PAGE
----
Why Children And Especially Babies Need to Eat Fish: Allergies

Posted on November 13, 2014 by


This past June, the Food and Drug Administration (FDA) encouraged Americans to eat more fish. They pointed out that fish has lots of health benefits; not only is it a great source of protein, it’s a great source of other nutrients, including some that can help developing brains. That’s why they particularly want pregnant women and children to heed the advice, as reported by Boston.com.

But there’s another really important reason to feed your children fish, as Dr. Ari Bernstein told the FDA last week: It may help prevent allergies.

The brain stuff is enough in and of itself according to Dr. Emily Oken, who studied 25,000 children and found that those whose mothers ate more seafood during pregnancy did better on developmental tasks than those who ate less. Given that brains are still rapidly developing when children are small, giving seafood to babies and toddlers is a good idea.

But the allergy stuff is exciting. New research shows that eating fish in infancy (especially before 9 months) can decrease the risk of asthma, eczema, hay fever and food allergies. A study done in Sweden of 4000 infants found a 25 percent decrease in risk — and that decrease was still there when the children were 12 years old. This was with just having two fish meals a month!

About 10 percent of children currently have asthma, 17 percent have hay fever, 5 percent have food allergies and 17 percent have skin allergies. Anything we can do to cut the risk is wonderful — especially when doing it is healthy for other reasons, too.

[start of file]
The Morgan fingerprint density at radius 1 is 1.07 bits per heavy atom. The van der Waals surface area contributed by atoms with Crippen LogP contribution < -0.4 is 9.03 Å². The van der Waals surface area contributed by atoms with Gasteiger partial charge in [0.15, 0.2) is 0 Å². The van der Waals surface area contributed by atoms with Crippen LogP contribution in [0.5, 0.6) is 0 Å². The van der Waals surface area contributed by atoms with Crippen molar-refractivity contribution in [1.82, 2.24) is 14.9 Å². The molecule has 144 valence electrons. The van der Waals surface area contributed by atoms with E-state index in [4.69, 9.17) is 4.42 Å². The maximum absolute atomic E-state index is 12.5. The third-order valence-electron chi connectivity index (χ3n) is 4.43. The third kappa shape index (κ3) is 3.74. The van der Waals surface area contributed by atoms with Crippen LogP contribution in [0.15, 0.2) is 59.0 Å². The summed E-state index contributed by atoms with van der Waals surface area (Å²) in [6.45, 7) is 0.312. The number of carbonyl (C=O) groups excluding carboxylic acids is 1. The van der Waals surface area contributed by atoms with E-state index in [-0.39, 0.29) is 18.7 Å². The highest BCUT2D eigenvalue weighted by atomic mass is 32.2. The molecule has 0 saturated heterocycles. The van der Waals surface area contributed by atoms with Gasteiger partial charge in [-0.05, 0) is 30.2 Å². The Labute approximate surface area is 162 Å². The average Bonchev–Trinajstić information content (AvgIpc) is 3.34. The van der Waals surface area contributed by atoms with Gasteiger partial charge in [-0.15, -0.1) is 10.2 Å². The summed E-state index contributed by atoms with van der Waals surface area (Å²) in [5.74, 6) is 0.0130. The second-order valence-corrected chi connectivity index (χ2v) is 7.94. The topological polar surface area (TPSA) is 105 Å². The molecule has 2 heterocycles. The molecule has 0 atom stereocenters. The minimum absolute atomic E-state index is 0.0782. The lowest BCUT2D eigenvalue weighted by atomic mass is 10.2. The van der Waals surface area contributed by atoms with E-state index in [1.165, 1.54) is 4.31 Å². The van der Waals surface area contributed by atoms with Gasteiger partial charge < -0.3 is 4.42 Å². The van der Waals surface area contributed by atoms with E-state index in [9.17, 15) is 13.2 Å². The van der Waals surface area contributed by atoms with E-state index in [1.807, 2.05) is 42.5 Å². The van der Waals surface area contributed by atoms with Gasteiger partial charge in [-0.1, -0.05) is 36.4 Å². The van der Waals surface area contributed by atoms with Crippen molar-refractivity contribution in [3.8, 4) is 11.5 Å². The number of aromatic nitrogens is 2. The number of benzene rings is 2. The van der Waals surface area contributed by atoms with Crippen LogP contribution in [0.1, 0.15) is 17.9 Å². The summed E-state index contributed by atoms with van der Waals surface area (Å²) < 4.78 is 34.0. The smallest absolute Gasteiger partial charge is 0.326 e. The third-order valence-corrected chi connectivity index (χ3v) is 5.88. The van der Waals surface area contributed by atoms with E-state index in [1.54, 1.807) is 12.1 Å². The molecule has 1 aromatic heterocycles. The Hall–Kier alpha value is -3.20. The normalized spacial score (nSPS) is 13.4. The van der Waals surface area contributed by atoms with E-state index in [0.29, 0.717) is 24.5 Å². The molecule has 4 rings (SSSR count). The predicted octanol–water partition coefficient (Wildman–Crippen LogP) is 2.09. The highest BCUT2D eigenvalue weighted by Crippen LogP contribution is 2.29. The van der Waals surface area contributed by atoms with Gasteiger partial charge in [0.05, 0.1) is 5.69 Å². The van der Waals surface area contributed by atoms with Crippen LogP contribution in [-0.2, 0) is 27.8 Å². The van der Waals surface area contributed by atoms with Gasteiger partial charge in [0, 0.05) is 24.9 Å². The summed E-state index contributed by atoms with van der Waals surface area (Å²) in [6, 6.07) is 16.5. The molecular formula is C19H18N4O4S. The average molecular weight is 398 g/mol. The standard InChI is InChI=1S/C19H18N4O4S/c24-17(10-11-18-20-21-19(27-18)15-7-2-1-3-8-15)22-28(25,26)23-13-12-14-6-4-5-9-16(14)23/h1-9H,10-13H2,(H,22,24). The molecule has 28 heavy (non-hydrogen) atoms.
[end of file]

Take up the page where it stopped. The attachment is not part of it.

Now, there is a good reason why people have been wary of fish: Toxins, such as mercury, PCB’s and dioxins have not just polluted our environment (our fault) but our food, too. The risks of these toxins are real — but as Dr. Bernstein and others point out, that doesn’t mean that you shouldn’t eat fish.

It means you should eat it in reasonable quantities. The FDA suggests 8-12 ounces a week, which is about 2-3 servings — and children should have 2-3 kid-sized portions a week.

It also means that you should choose species that are lower in mercury, like salmon, pollock, tuna (light canned), tilapia, catfish or cod. The four you should avoid are: tilefish from the Gulf of Mexico, shark, swordfish, and king mackerel.

In his testimony to the FDA, Dr. Bernstein pointed out another problem: fish stocks worldwide are depleted because of the way we’ve been doing things. If we really want people to eat more fish, we are going to need to find better and more sustainable ways of providing seafood — which is no small challenge.

So give it a try. Pick up some tilapia, try out some recipes — and while you are enjoying it, break some up in little pieces for Baby. You’ll be encouraging her to try out new foods, which is a great life habit, and quite possibly making her smarter and healthier too.

© 2014 US Food Safety Corporation. No copyright claim is made for portions of this blog and linked items that are works of the United States Government, state governments or third parties.

Posted in: Family safety